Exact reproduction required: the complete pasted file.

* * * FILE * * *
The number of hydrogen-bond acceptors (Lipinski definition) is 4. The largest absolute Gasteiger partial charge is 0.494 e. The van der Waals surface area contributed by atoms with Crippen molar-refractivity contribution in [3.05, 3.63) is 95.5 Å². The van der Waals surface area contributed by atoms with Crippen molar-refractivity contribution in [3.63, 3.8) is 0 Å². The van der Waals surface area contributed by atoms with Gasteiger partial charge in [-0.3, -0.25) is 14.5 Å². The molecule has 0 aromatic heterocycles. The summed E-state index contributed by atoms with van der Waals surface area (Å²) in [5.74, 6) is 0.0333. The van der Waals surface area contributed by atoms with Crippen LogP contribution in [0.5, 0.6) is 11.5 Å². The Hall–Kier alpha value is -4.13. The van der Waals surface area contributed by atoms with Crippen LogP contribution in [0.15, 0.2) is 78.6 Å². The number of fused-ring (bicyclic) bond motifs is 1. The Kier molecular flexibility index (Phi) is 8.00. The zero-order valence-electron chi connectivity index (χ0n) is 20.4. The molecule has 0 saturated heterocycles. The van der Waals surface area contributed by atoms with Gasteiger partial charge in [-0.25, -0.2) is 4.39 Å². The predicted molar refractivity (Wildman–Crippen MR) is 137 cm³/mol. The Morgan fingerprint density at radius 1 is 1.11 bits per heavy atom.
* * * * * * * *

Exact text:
The number of hydrogen-bond acceptors (Lipinski definition) is 4. The largest absolute Gasteiger partial charge is 0.494 e. The van der Waals surface area contributed by atoms with Crippen molar-refractivity contribution in [3.05, 3.63) is 95.5 Å². The van der Waals surface area contributed by atoms with Crippen molar-refractivity contribution in [3.63, 3.8) is 0 Å². The van der Waals surface area contributed by atoms with Gasteiger partial charge in [-0.3, -0.25) is 14.5 Å². The molecule has 0 aromatic heterocycles. The summed E-state index contributed by atoms with van der Waals surface area (Å²) in [5.74, 6) is 0.0333. The van der Waals surface area contributed by atoms with Crippen LogP contribution in [0.5, 0.6) is 11.5 Å². The Hall–Kier alpha value is -4.13. The van der Waals surface area contributed by atoms with Crippen LogP contribution in [0.15, 0.2) is 78.6 Å². The number of fused-ring (bicyclic) bond motifs is 1. The Kier molecular flexibility index (Phi) is 8.00. The zero-order valence-electron chi connectivity index (χ0n) is 20.4. The molecule has 0 saturated heterocycles. The van der Waals surface area contributed by atoms with Gasteiger partial charge in [-0.25, -0.2) is 4.39 Å². The predicted molar refractivity (Wildman–Crippen MR) is 137 cm³/mol. The Morgan fingerprint density at radius 1 is 1.11 bits per heavy atom.